What are the best still life photography tips for beginners? There is no type of photography as old as still life photography.
When the first cameras first began to appear, very long shutter speeds were required to take pictures, so static things were ideal subjects.
However, despite the development of technology, the admiration for still lifes remained, and they are still considered to be the most striking type of photographic art.
Of course, you will have to use a photo editor.
If you prefer to process photos on your tablet, check out this article on Skylum’s blog to find the best photo editing app for iPad.
Among other things, still-life photography can be a lucrative business, as magazines, catalogs, art galleries, and websites always need product photos.
There are many advantages to working in this field that are often underestimated.
I hope that after reading this tutorial on still life photography tips, you’ll see its creative possibilities and try to take some pictures yourself!
Take your time from the start
Contrary to common prejudice, you don’t need a studio or a beautiful location to start your still-life paintings.
You can start by simply using an empty space in your home, such as putting a table by a window, finding a backdrop, and installing a couple of lamps.
This area is much different than landscape or portrait photography, where you have a subject, say a stunning mountain landscape or a model.
They have many variables, but the creative content is up to the photographer.
There are far fewer variables when shooting still lives.
You have complete control over the situation, including the subject, but you have to think very creatively to capture it in an interesting and appealing way.
Choose the subjects you are interested in
What to photograph is entirely up to you.
Look at home, maybe you’ll find something simple but interesting to start with. You don’t have to take pictures of fruit or flowers just because everyone else does.
Don’t limit yourself and be ambitious.
If, while walking, you notice something interesting write it down in your notebook so you remember to try it out as a subject.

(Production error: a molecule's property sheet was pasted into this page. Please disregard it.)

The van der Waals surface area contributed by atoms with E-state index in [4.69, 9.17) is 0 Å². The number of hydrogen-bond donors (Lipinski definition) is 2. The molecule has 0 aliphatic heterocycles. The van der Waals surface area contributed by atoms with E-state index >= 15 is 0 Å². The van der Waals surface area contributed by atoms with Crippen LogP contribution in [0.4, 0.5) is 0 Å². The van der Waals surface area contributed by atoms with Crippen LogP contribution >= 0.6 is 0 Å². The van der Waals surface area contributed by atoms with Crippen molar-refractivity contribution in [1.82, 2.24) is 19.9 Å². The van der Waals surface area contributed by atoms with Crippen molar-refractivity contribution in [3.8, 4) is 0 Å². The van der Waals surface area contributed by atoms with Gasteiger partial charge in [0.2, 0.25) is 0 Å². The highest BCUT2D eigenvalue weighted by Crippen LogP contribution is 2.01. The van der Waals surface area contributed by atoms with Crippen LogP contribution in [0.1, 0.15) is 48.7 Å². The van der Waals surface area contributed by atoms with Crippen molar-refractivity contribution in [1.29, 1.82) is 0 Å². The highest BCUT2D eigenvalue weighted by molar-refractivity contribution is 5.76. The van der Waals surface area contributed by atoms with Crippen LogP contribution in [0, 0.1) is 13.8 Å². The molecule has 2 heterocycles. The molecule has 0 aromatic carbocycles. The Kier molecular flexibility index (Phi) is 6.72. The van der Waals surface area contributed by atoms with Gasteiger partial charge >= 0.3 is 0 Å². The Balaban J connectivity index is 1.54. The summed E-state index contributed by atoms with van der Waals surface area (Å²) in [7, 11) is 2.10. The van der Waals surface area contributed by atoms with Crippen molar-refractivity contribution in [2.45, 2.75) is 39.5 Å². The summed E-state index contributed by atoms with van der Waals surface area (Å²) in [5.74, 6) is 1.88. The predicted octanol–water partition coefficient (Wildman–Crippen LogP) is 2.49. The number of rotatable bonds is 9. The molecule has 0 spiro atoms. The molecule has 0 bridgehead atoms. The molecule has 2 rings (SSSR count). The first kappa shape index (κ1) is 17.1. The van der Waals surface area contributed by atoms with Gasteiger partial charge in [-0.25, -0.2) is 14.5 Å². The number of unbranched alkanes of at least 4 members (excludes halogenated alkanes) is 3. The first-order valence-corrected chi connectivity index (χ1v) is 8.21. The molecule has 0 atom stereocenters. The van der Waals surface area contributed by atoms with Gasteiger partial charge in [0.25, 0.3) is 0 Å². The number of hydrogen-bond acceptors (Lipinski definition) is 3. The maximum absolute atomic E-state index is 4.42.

At first, try to avoid reflective surfaces such as glass and metal, as they are very difficult to work with in terms of lighting.
Once you have mastered shooting one subject, try something new, combine objects of different shapes, colors, or textures and see what comes out.
Set up the right lighting
Here are some valuable lighting tips we can give you:
- Lighting doesn’t have to be expensive. If a set of spotlights is out of your budget, you can use any available lighting that includes even daylight for still lifes.
- Remember, you can have complete control of the shot, so if you want, find a room where you can block out all-natural light with blinds or curtains to fully illuminate the subject yourself.
- Regular table lamps, when used properly, can produce excellent results. Try out different lamp arrangements – you don’t have to fully illuminate the subject from the front and backlighting will also add interest, shadows, and depth to the shot.
Choose the right background
A suitable backdrop for the subject plays a key role in the success of the photo.
It’s best when it’s simple, neat, and doesn’t interfere with the subject.
A single-colored painted wall or a large piece of white or colored paper is ideal.
Think about how your choice of background aligns with the subject.
Do you want a neutral background, or are there tones that can complement the subject’s hues? Smaller subjects may not need a backdrop, but instead, need a surface on which to place them.
Black corduroy is a great choice because it absorbs light and looks like a uniform black surface.
Spend a whole day on the job
When it comes to still-life photography, you have plenty of time to do a good job! Unlike landscape photography, the light doesn’t change as rapidly and unlike portraits, your subject won’t get bored of maintaining the same position for long.
Take advantage of this, position your subject, adjust the lighting, background, and camera, take a few shots, then rearrange the elements a bit and try again.
If you notice it’s not working, leave it as it is, make a cup of tea and come back with a fresh perspective.
Be inspired by the works of the masters
If you’re having trouble lighting, arranging, or structuring your shots, you need to look for inspiration and the original masterpieces of the genre that are more than a year old are the best.
Search the internet for Renaissance still life painters and look closely at their work.
Studying such drawings will teach you to think about shapes, shadows, and color combinations, and give you some new ideas to shape the composition and get a strong, attractive shot.
Train yourself to pick up still-life scenes
Now it’s time for you to start shooting on your own.
Find a free day in your schedule and set aside time for practice.
Try placing your camera and backdrop in a reasonably lighted spot near a window and start shooting!
Once you’ve mastered the basics, start experimenting with camera angles and lighting, as well as alternative light sources such as candles or lamps.
You can even play around with the aperture, trying to achieve an artistic soft focus effect.
Still life isn’t necessarily about fruit and flowers! Find a unique and inspiring subject that you like and photograph it!
Sharpen your post-processing skills
Working with images after shooting shouldn’t be a punishment.
It should be fun! Unleash your creativity with Luminar Neo’s unique image editor with a comprehensive set of professional tools.
If you prefer to work more with a tablet, find the best photo editing app for iPad in the article on the official Skylum website.
These are the very specific effective tips on still life photography tips for beginners. Hope you enjoyed it.